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Morse Pond School Questions and Answers Part 2

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From left to right, Zach Brown, Lena Shulze, Melinda Webster and Dale Chayes do their best James Bond impersonations while enjoying Liberty on an ice floe (Pat Keoughan).


Answered by Pat Keoughan, Outreach:

The people aboard who are involved with science have found quite a few ways to have fun.  Perhaps the most "Arctic" type of fun is getting together to enjoy the natural wonders of this place.  Most work stops and you'll find us hanging over the railings with cameras or binoculars looking at the ice floes, whales, icebows, auroras, polar bears, occasional C130 fly by and of course the spectacular sunrises and sunsets when the weather cooperates.

In the Science Lounge, (See Happy Hollow's first 6th grade answer for more information.), I've seen people playing computer games, reading, playing cards, or just enjoying a lively conversation.  The greatest attraction in that room has been watching movies.  One group, all set with popcorn from the Mess, has watched 11  James Bond movies.  (Some of them were made a long time ago and a lot of laughs are heard during the suspenseful scenes.)  There are two gyms aboard and some people run around the decks. (We were told how many laps around certain areas equal a mile.)  Exercise classes are offered for the Coast Guard which we can attend.

Answered by Ensign Nicholas Custer, US Coast Guard:

Each Saturday is morale night onboard. The evening starts with morale dinner. A group of crew members will volunteer to cook dinner, which gives the galley staff a break and always makes for a fun atmosphere. After dinner we have bingo and a movie in the hangar. In the hangar, we have a big screen, fancy projector, and powerful sound system. Sometimes we can get new movies from the Navy so we can show movies in the hangar up in the Arctic while they are still in theaters back in the states.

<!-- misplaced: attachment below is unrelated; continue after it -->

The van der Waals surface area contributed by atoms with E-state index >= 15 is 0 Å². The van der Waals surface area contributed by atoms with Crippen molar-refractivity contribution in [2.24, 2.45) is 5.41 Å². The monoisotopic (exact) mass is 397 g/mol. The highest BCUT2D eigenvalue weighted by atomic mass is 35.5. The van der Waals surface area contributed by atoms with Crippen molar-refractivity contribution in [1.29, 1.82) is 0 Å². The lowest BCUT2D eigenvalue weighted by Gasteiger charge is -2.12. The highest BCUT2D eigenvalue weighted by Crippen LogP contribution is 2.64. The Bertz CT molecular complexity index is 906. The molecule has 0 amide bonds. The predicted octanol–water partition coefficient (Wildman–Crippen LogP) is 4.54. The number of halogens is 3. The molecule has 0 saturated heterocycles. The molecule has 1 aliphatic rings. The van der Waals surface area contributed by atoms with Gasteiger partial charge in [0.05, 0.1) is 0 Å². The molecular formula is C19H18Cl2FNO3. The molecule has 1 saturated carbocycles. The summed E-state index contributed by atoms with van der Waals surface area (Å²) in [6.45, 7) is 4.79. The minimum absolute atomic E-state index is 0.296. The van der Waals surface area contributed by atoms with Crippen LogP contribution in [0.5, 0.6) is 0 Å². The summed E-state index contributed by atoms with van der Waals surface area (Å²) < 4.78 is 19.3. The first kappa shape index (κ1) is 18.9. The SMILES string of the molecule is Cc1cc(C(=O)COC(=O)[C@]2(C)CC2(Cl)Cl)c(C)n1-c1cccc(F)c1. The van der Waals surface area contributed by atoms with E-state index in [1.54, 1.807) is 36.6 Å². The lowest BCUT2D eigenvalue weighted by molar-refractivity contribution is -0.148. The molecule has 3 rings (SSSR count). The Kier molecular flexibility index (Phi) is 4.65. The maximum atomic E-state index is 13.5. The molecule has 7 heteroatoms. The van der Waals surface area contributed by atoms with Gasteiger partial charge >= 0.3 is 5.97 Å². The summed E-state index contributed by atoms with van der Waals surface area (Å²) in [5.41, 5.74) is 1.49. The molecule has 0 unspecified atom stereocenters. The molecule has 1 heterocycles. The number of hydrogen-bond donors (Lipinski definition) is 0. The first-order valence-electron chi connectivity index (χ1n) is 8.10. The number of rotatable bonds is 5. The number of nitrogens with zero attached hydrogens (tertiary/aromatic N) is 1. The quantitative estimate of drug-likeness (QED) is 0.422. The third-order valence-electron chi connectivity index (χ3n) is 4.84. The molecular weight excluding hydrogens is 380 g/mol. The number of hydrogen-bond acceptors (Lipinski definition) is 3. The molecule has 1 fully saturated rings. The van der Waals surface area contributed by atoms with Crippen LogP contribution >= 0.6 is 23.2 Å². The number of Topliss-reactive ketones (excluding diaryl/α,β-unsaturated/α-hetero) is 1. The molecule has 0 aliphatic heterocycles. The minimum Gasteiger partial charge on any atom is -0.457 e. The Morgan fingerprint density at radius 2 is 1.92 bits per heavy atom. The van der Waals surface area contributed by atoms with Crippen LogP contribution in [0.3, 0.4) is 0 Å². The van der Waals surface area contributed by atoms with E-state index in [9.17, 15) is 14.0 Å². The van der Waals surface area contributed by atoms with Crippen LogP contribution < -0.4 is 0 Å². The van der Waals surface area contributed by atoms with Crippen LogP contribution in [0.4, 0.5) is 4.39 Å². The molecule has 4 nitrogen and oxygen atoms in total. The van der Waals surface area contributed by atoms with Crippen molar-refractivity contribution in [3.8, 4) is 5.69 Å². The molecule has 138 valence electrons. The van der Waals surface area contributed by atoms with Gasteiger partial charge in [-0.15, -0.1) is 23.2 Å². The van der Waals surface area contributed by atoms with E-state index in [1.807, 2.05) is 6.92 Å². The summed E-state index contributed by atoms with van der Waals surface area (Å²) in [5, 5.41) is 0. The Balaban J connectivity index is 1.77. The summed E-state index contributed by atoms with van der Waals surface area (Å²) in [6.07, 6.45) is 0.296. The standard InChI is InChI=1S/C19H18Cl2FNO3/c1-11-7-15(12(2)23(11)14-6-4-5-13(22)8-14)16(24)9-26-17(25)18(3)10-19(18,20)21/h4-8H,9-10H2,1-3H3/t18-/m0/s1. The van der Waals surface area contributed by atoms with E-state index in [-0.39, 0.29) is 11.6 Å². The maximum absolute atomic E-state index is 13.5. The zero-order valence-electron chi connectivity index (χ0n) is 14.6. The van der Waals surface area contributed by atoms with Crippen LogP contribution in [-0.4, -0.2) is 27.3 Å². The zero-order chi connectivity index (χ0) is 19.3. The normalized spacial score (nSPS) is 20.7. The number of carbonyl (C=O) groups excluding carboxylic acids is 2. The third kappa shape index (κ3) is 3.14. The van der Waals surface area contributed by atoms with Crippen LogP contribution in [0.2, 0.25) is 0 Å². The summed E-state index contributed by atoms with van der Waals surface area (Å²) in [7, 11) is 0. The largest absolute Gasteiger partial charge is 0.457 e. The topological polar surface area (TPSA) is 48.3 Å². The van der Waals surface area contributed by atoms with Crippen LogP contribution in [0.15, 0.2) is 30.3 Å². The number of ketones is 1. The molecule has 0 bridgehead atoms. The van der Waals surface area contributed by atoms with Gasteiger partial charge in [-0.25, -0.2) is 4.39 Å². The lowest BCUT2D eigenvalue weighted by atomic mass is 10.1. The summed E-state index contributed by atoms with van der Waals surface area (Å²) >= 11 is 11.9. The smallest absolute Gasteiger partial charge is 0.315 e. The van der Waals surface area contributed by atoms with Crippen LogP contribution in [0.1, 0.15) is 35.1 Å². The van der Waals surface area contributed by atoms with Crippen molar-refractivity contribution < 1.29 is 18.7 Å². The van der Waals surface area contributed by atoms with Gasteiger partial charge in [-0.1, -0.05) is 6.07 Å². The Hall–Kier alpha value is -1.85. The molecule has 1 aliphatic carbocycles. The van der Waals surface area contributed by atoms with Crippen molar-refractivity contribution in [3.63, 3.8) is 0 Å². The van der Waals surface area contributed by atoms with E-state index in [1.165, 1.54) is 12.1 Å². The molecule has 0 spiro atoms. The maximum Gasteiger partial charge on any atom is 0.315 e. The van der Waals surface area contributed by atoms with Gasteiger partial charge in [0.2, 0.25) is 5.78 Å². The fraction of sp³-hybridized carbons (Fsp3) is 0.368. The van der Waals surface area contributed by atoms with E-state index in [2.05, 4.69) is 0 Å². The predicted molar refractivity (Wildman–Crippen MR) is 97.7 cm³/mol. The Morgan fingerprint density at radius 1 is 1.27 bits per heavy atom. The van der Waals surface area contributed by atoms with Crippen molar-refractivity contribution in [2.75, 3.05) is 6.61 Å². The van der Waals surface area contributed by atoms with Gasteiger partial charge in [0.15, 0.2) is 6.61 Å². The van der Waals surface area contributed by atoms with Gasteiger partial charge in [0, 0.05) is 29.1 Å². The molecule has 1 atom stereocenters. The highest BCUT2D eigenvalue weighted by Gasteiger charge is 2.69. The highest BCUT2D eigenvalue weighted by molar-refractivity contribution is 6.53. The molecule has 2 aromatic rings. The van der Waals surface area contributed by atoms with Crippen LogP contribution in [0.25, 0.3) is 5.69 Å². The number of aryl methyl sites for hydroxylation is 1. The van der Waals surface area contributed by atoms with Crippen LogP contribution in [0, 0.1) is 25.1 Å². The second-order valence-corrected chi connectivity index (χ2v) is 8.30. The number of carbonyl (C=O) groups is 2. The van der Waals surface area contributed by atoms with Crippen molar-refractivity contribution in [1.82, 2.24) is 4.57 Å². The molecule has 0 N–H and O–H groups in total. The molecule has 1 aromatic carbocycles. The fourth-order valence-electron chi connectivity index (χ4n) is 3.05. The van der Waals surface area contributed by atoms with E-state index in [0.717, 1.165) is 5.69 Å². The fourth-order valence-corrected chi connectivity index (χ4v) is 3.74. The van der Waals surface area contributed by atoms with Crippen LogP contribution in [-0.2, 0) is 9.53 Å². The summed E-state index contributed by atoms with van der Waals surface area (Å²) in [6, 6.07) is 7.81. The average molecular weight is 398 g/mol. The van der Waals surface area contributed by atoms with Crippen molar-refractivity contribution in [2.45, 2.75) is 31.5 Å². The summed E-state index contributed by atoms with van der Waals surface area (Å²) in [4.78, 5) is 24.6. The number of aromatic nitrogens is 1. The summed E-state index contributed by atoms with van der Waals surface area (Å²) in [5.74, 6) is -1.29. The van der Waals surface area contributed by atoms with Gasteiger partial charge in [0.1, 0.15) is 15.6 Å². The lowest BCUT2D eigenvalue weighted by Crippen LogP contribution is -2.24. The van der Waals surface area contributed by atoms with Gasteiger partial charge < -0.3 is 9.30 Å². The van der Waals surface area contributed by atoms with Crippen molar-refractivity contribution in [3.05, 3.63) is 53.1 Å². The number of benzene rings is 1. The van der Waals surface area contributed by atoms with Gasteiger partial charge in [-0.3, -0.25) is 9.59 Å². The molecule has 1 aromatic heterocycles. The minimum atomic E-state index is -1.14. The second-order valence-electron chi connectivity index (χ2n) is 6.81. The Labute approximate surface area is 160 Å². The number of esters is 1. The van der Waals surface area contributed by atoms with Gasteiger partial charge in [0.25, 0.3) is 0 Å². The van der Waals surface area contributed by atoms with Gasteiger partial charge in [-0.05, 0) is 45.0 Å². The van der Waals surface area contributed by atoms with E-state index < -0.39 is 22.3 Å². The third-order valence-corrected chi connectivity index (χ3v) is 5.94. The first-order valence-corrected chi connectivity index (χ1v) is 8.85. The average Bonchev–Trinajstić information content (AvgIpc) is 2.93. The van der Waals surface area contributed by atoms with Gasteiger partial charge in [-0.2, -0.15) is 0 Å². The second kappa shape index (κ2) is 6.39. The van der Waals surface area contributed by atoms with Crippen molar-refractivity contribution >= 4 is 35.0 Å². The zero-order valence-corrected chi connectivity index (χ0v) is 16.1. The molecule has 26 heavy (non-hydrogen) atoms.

The morale committee also sponsors all sorts of other events. So far this summer we have had two basketball tournaments on our hoop in the hangar, a ping pong tournament, several pig roasts and cookouts, and two casino nights. The most popular event we sponsored was a raffle for a plane ticket from our last port call in Juneau Alaska back to Seattle. The winner will arrive home six days early to spend time with his family, the best morale of all.

The key to all our morale events is to keep people busy and get their minds off of work. We hold quite a few competitions because friendly competition is always a good way to work off some stress. Along those lines regular exercise is great way to relieve stress. We have three very nice gyms, a cardio gym, a weight gym, and an aerobics gym. This summer several groups have organized scheduled workouts to help motivate each other to stay healthy.

At the end off each summer, we have the unique opportunity to bring family and friends onboard the cutter for a three day trip from Juneau, Alaska to Seattle. Our family and friends stay in the science party berthing areas and have an opportunity to see what it is like for their loved ones to sail onboard Healy.


Answered by Pat Keoughan:

The answer is, no. We have been lucky because very rough weather would interfere with the deployment and retrieval of the science instruments. We have had fog and light rain. We even went through some snow squalls along the route, but no storms.

As I write this, we are steaming for Dutch Harbor in the Aleutian Islands of Alaska where our trip will end.  We were just told the Healy will be arriving there a day earlier than planned.  The reason is a storm, similar to a hurricane, which is due to hit Dutch Harbor the day we were supposed to arrive and the Captain wants to be in port before that happens.  (Dutch Harbor is where Deadliest Catch is filmed.)

Since weather forecasts can change,  we have also been told to "secure" our belongings, including our computers.  That means, make sure they are put away or tied down so that if we do get into the storm  things aren't sliding around and falling.  That will make the Healy safer for everyone if it gets rough. So, my no answer may turn to a yes before the cruise ends.


John Kemp, Senior Mooring Technician, looks pleased on the fantail after the last mooring of the cruise was successfully deployed (Pat Keoughan).


Answered by John Kemp, Senior Mooring Tech.:

I started at the Woods Hole Oceanographic Institution (WHOI) in 1978 at the age of 19 after attending Massachusetts Maritime Academy and Bridgewater State College for two years.  Four days after being hired at WHOI, I was off to San Diego, California for seven weeks on my first research cruise.  I pretty much knew instantly that this was something special, I had found my career path!